Energy, Gas, News

Global Energy Goals Need 48 Trillion USD by 2035

The International Energy Agency’s (IEA) special report on investment has revealed that meeting the world’s growing need for energy will demand more than 48 trillion USD of investment by 2035. Currently, annual investment to secure energy supplies is about 1.6 trillion USD but needs to go up in a piecemeal fashion towards 2 trillion USD. Yearly expenditures on energy efficiency must rise from the current 130 billion USD to more than 550 trillion USD by 2035, when measured against a 2012 benchmark. IEA Executive Director, Maria van der Hoeven, commented that the reliability and sustainability of the world’s future energy system heavily depends on investment. She warns though that investment will not materialize unless there is a credible policy framework and stable long-terms means of funding.
Newly collected data demonstrate how annual investment in new electricity and fuel supply has more than doubled for the last 14 years with investment in renewable sources going up by a factor of four over the same time span. This could have happened thanks to helpful governmental framework and policies as investment in renewable energy sources in the European Union is higher than investment in the US natural gas production. In fact, green and renewable sources along with biofuels and nuclear power now account for around 15 percent of the total annual investment. The similar share is allocated also to the power transmission and distribution network. Yet, a vast majority of the current investment spending – more than 1 trillion USD – is allocated to fossil fuels, whether extracting them, supplying them to consumers, refining crude oil into oil products, or constructing coal and gas-fired power plants.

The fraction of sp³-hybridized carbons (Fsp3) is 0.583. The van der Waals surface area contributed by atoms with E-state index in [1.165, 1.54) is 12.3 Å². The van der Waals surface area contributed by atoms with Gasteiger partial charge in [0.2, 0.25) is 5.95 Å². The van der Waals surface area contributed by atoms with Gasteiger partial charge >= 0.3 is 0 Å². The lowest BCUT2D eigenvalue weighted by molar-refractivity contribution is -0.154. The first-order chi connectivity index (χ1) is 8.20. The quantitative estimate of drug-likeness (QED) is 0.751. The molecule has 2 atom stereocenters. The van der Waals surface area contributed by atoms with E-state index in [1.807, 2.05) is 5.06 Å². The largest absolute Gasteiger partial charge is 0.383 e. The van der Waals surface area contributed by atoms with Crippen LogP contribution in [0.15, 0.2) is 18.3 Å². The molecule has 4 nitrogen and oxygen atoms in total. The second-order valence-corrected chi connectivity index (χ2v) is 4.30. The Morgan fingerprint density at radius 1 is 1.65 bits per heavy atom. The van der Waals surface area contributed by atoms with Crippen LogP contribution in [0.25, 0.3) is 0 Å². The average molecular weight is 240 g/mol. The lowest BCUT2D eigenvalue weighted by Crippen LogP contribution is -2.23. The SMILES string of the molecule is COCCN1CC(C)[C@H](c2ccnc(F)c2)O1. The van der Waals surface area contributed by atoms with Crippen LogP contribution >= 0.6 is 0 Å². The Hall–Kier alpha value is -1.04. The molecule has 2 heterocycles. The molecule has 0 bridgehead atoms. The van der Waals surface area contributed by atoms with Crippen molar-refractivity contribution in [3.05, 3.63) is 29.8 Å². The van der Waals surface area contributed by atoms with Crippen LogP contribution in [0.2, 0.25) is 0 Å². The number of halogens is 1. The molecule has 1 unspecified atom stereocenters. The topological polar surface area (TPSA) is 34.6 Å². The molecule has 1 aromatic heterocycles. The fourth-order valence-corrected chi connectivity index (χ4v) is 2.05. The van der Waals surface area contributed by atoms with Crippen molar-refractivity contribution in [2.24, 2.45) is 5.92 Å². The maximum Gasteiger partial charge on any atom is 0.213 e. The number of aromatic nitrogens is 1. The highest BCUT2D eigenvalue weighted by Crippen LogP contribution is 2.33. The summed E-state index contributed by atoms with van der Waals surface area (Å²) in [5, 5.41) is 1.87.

Meanwhile, investment decisions are increasingly being designed by means of government policy measures and incentives. While many governments still influence energy sector investment directly, others have decided to open energy markets to competition. “Whether governmental or private, policy makers face complex choices as they try to promote energy security, competitiveness, and green goals all at the same time”, IEA chief economist, Fatih Birol, commented. He added though that neither of these goals can be achieved without mobilization of private investors and capital and their synchronization with governmental policies.

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